The trip began with a 5 day jaunt in Mozambique’s capital city, Maputo. It’s not the best city in the world but it’s certainly grown on me tremendously since that initial touchdown from Philadelphia 15 months ago. We’ve been there a handful of times over the last year, usually for a Peace Corps conference which doesn’t give us a lot of time to leisurely explore so it was nice to be there on our own schedule. We needed to go to the city to catch the bus into South Africa to start the first leg of our journey, but decided to go early so that we could attend the swear-in ceremony of the new group of volunteers we met in Namaacha a couple of months back. It was a proud moment seeing Moz 19 take their oath of service, both because I was happy to have helped them reach this occasion by being a part of their training, and to think of how far I’ve come since sitting in their seats a year before. Aside from the swear-in, our vacation started off right with good food and accommodations graciously provided by a couple we met earlier this year who works for at the American Embassy in Maputo. We enjoyed family dinners and chats in the living room after they’d come home from work, which gave us a sense of the home we could have been feeling if we did make the trip back to the US. After 5 days of great “family time”, we boarded the bus to Nelspruit, where we were picked up to begin our 3 day safari in Kruger National Park. We figured we might as well check out one of the most popular game parks in the world if we were in the neighborhood. I mean, what’s a trip to South Africa if you don’t see some elephants and lions? And oh did we! During the first evening of our arrival, we got a little too close for comfort on the night drive.  Our guide drove down a small, but steep hill on an unpaved road to shine a light on 4 of the most sought after creatures to spot, lions. They were chilling about 30 feet from us with only a little shrubbery between us. Wondering why they seemed not to notice us, I asked the guide what it is they see when they look at our safari vehicle. He explained that they can only see the silhouette of the jeep, which looks like a large but non-threatening animal to them if anything. Waving a hand or other body part out of the car could draw attention. Ok, that made sense so I was very careful not to move much since I was sitting on the side closest to these kitties. We started to reverse up the hill when one of the wheels stopped moving. Our two guides initially tried to solve the issue while staying in the jeep but we weren’t going anywhere. So, they ended up jumping down to investigate and found a piece of wire fence stuck in the wheel. Uhhhhhh, didn’t they just say we shouldn’t break our silhouette? And isn’t it pitch black so we can’t see anything? Awesome. We all nervously laughed and joked in the car as the guide would periodically move his flashlight from the wheel they were fixing to the lions just to make sure they weren’t getting hungry for unsuspecting tourists. After what felt like forever but was probably only a few minutes, the wire was removed and we were on our way as I was left with the realization that this sure isn’t like a zoo! But not all game drives are that exciting, in fact the can be quite tedious because of the fact you’re not in a zoo with animals in a confined area. These animals are roaming around a gigantic park and so sometimes you can drive for hours without seeing much of anything. But throughout our numerous drives and walks we were pretty happy with the amount of classic safari animals we saw. Other than lions, we spotted elephants, zebras and giraffes, yaks and monkeys, hippos and a rhino, and animals I don’t even know the name to.  So we definitely got our safari fill, then moved on to our next part of the trip, the city with the best reputation on the planet, Cape Town. Seriously. Any time I mentioned we were going to visit to someone who had already been there, they would rave about how wonderful it is. Even before I came to live in Africa, I heard nothing but overwhelming praise about this magical city. Well, we’re definitely part of the chorus now. This place did not disappoint. Everything you hear about how it’s one of the few places that perfectly mixes a big city with natural beauty is so true. Our home base for our 8-day stay was a lovely guesthouse right in the center of town. The place converted 3 classic Victorian homes for a cozy yet modern feel with great personal service and a delicious breakfast included each morning. Not to mention the beautiful and comfortable rooms with all the amenities which we enjoyed to the fullest. I could even walk barefoot without fear of stepping on a cockroach, a welcome change from my daily life! But enough writing the brochure for the hotel. Let’s talk about all the fun activities! We climbed up the city’s landmark, Table Mountain, a steep climb but well worth the good workout and awesome view from the top, and rode the cable car down. We took a ferry ride to Robben Island, where Nelson Mandela was incarcerated. We went on a tour around the Cape of Good Hope, a beautiful area near the bottom of the African continent. On our way, we stopped to see numerous breathtaking beaches and even one filled with penguins. We later relaxed on one of those beaches and learned that the icy arctic water they have makes for quite a stinging sensation on your skin. The water is much colder than our Indian Ocean beaches, but it was still beautiful none the less. On more than one occasion, we walked around areas densely populated with a selection of great restaurants and a variety of places to shop, like the V&A Waterfront and Long Street. Speaking of which, the food exploration was all part of the fun too, as Cape Town is known for its high quality options. Aside from good Italian food and sushi, we frequently found ourselves in well stocked grocery stores to ogle at goodies we haven’t seen in a while. And I already mentioned going to a movie theater, eating American fast food and using modern appliances. Of course it can be fun to check out these things in any city you visit, but as deprived Peace Corps Volunteers, these were some of the main attractions of our trip. Another highlight was that we got to share many of these experiences with our fellow volunteers. A few were vacationing in Cape Town the same time we were there, and so it was a nice change of pace to enjoy time with them in a backdrop of a developed city. When it was time to leave the place that became Chris’ “favorite city on earth”, we were glad to know we had one more adventure left before heading home. A 26 hour train ride to Johannesburg with a lounge, dining car and our own sleeping compartment! It would have been much faster and cheaper to take a plane, but we thought it would be a unique experience to take a sleeper train across Africa. Well, a unique experience it was, but not as expected. The train departed 2 hours late, the air conditioner was not working as we rode through the desert (which led all the available ice to melt), there was barely enough food to go around and the staff was all but incompetent. Long story short, we encountered mishap after mishap from the beginning until the end of the trip. So much in fact, that when we arrived to Johannesburg, the customer service manager was waiting to tell all passengers we would receive almost 50% of our money back.  Some of you may have seen my Facebook pictures where I called it the “Hell Train” and maybe that was US standards Laurie coming out. I mean, it was still somewhat enjoyable since it was our first fancy sleeper train experience. And really, how much can I complain considering my current living conditions :)?  But we paid a pretty penny for a more luxury train experience that was anything but, so it was still a bit of a disappointment. Anyway, we did gather lots of good laughs from the experience which kept us busy while waiting for 12 hours in the bus station to get our ride back to Maputo. Our journey back to Mapinhane was thankfully, pretty uneventful. After we reached Maputo, we decided to stay for a couple more days to enjoy one more jaunt in a city, then caught the early bus back home to the bush.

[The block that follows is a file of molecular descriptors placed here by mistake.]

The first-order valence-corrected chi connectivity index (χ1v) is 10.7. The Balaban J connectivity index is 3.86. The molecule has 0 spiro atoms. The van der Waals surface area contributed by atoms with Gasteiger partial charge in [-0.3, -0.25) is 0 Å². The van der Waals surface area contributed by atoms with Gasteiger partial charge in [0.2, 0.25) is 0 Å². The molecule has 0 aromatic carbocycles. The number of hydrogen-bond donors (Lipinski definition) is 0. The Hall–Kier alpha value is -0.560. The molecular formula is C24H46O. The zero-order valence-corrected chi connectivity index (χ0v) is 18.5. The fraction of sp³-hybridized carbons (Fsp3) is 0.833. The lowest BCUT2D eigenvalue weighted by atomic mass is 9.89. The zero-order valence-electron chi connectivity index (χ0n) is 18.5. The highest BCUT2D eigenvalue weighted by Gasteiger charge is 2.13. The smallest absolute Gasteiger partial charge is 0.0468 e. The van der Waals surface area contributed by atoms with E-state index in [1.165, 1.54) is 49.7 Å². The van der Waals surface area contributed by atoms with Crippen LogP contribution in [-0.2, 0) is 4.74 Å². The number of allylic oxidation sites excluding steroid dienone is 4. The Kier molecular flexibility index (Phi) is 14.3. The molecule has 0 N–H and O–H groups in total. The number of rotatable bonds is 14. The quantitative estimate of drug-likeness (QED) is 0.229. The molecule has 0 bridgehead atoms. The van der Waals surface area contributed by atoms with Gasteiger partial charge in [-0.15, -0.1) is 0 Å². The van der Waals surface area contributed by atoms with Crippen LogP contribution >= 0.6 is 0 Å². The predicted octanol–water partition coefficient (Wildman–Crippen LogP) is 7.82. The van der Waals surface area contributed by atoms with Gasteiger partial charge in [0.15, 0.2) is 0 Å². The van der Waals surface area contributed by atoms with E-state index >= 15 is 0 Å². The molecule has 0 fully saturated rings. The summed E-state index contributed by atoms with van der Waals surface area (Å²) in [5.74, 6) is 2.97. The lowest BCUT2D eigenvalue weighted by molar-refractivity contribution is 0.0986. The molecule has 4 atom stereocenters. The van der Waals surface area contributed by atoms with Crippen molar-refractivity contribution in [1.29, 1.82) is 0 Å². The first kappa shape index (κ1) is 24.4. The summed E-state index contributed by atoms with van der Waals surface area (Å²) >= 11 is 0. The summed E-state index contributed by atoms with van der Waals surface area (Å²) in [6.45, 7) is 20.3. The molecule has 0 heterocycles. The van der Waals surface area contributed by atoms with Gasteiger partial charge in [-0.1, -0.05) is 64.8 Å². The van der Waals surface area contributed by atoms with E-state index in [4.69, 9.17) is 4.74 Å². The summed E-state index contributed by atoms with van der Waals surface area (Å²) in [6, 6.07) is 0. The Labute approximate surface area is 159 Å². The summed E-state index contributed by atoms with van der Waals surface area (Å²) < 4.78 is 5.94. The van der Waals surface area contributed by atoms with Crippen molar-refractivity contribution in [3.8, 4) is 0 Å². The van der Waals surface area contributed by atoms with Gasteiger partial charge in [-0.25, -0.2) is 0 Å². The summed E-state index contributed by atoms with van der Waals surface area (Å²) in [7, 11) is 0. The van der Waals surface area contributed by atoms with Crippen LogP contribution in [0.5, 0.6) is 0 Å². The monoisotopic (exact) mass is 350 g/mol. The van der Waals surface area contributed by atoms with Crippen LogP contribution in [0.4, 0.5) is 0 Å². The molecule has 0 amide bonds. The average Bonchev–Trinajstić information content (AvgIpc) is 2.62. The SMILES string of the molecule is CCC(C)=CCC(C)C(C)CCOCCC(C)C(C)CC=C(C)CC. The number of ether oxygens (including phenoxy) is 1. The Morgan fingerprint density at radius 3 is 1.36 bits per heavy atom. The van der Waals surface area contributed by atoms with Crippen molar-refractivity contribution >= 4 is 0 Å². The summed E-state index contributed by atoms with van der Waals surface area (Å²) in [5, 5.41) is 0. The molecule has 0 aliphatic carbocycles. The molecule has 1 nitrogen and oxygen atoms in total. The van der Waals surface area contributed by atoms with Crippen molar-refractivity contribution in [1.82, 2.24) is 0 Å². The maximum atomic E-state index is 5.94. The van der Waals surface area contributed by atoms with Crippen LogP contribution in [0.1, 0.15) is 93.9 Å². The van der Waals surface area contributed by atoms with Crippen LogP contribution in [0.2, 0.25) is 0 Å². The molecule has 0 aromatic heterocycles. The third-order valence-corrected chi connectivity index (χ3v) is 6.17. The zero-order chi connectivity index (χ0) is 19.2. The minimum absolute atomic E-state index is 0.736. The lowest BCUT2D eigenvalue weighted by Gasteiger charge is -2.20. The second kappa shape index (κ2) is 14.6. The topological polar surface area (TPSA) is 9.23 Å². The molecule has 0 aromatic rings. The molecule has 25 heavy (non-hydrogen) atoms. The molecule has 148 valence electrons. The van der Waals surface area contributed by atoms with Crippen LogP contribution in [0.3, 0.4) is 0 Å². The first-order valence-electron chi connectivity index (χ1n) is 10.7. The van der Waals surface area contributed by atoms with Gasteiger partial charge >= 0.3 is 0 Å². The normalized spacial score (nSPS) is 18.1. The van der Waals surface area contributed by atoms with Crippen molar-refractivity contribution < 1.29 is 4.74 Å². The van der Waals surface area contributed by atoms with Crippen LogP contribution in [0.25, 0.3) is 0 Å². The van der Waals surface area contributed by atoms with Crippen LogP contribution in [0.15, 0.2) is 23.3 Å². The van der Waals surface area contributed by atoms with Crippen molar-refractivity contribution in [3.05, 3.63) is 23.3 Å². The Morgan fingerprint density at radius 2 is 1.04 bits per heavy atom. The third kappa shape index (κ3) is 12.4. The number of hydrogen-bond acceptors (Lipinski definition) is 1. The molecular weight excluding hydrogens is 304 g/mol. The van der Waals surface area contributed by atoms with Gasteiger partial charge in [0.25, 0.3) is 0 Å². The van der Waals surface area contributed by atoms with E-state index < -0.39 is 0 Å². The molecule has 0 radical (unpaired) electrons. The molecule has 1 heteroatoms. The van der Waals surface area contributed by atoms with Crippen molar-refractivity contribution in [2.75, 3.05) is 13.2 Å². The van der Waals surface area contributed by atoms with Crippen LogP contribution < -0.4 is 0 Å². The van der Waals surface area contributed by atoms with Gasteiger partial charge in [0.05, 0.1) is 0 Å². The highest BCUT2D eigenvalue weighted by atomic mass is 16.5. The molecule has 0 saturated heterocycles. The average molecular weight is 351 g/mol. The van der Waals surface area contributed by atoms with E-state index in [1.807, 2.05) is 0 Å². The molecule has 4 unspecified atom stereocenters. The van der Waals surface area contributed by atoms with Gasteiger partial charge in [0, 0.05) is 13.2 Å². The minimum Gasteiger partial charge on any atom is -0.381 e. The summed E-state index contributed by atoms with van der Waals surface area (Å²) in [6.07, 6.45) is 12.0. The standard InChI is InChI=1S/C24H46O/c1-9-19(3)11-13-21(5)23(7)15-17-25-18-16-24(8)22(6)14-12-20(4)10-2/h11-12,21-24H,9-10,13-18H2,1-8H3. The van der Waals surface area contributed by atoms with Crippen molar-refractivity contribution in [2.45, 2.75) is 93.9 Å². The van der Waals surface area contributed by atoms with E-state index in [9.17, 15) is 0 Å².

The long rides home gave me time to think about how things would be when I returned. I worried all this first world pampering would make it hard to go back to bucket baths and dinner by lantern light. Surprisingly, getting right back into the swing of things was not hard at all. In fact, after being reminded of pre-Peace Corps life, it made me appreciate my home here even more. I’ll have the rest of my life to treat myself to all those things I experienced during my mid-service vacation but the way we live now is truly special. If you had told me I would live without modern comforts for so long, I probably would have told you I couldn’t do it.  But we’ve done it for over a year, and will do it for another and somehow, we make it work. And actually enjoy it.

While I appreciate my life back here, that doesn’t mean it can’t be boring. As we hang out in quiet Mapinhane, I am reminded of when we first got to site last year and no one was around. Students and teachers have left for the summer so it’s pretty dead here. But, we’re also enjoying the solitude and privacy, something we don’t get much of when school is in session and students are constantly stopping by.  We had a low-key Christmas in Vilankulo with some of the new volunteers in our area and will probably ring in the New Year around here (and celebrate Chris’ December 28th birthday somewhere in between!). After that, mid-January will come before we know it and our second year as teachers will begin.

We want to wish everyone happy holidays and a healthy, happy new year.  As great as it was to visit South Africa, it’s nice to know that next year we’ll get to spend these festive times at home :) Fica Bem Amigos!